Back in the 1960’s, a couple of psychiatrists put together a scale rating the impact of various stressors in life. The Holmes and Rahe Stress Scale rates 41 life events, giving them each a number of points. The highest stresses have the largest numbers, called “life change units” (LCU).
The idea behind the scale was not to learn that something happened to you and that’s a ‘25’ on the stress meter. The premise is that stress is cumulative, and that experiencing numerous stressful events at the same time can lead to illness.
This is a brilliantly designed biological system. We’ve all heard the stories of incredible strength created by the stress response, like a petite woman who was suddenly imbued with the superhuman ability to lift a car to save her child. Endorphins contribute to this phenomena as well. Those endorphins we love so much after a great workout also kick in during a stress reaction, suppressing pain and giving us the will and stamina to act without stopping to consider that there’s just absolutely no way we can do that.
Where does this brilliantly designed system fit into our modern world? Our lives today are riddled with minor stresses aside from the big ones identified on the Holmes and Rahe scale. We are constantly bombarded with stress and stimulation. Our ancestors did not carry devices that plugged them into constant communication with the world at large. They didn’t watch the news and find themselves horrified at the atrocities that humans commit, nor did they worry endlessly about the state of politics on the world stage or the threat of nuclear war. They had no traffic jams, no mortgage payments, no car trouble, no social pressure, no deadlines, no overwhelming uber-busy lifestyles.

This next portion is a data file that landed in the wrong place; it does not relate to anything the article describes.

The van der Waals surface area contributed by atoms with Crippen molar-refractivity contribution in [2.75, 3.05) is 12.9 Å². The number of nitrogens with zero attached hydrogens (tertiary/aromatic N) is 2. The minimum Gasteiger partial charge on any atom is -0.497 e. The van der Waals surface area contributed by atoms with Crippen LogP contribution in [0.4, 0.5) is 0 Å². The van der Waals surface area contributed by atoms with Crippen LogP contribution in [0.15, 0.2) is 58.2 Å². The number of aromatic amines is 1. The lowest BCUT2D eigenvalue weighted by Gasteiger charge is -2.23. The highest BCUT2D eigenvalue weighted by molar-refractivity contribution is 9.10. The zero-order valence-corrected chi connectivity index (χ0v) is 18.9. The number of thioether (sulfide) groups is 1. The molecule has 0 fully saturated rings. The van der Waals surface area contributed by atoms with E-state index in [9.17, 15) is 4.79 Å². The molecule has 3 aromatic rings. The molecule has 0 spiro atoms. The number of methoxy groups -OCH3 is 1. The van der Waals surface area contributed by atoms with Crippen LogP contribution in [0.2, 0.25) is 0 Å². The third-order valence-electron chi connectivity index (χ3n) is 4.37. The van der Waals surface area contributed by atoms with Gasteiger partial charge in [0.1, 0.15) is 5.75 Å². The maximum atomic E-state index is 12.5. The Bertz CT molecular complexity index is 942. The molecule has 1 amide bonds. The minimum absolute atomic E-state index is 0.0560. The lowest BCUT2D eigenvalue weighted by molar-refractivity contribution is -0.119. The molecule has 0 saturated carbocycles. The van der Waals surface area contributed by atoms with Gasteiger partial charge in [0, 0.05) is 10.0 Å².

We, however, do have all that going on and it can be pretty intense when combined with the personal situations we’re dealing with in our lives and, possibly, the internal demons like self-doubt that we need to face every day. One important operative concept here is that the stress response is triggered not only by “real” stresses, but by “perceived” ones as well. In other words, we have to beware of an overactive imagination, particularly when it comes to needless worry or negative internal dialogue.
The problem is that repeated activation of the stress response on any level can lead to a host of physical issues. Chronic bombardment with stress can have long-term impact, leading to high blood pressure and clogged arties as well as psychological changes that contribute to anxiety, panic attacks, insomnia, digestive problems, depression and addiction. It can also contribute to weight gain and obesity in that elevated cortisol levels lead to increased appetite and fat storage. It goes without saying that many of these outcomes exacerbate the problem by increasing stress levels even more.
Ways to deal:
Get grounded. Recognize the feeling of excess stress. Take a deep breath or, better yet, many of them. Do whatever you need to do for distraction and relaxation – a nap, a workout, meditation, a cosy throw and a good book. Identify and quantify the stressor – major or minor? Will it matter a year from now? Reach out to a friend. Seek community interaction or solitude, whatever you need to ease your mind and soothe your soul.
Try to compartmentalize your stressors into separate entities that can be challenged individually. This is where the Holmes and Rahe scale comes into play. Remember that every one of these entities contributes to your total number on the stress chart.
We all have unavoidable stresses to deal with. The goal is to minimize the stressors that are unimportant and learn to readily recognize what we need to do for ourselves at any given moment to manage the rest.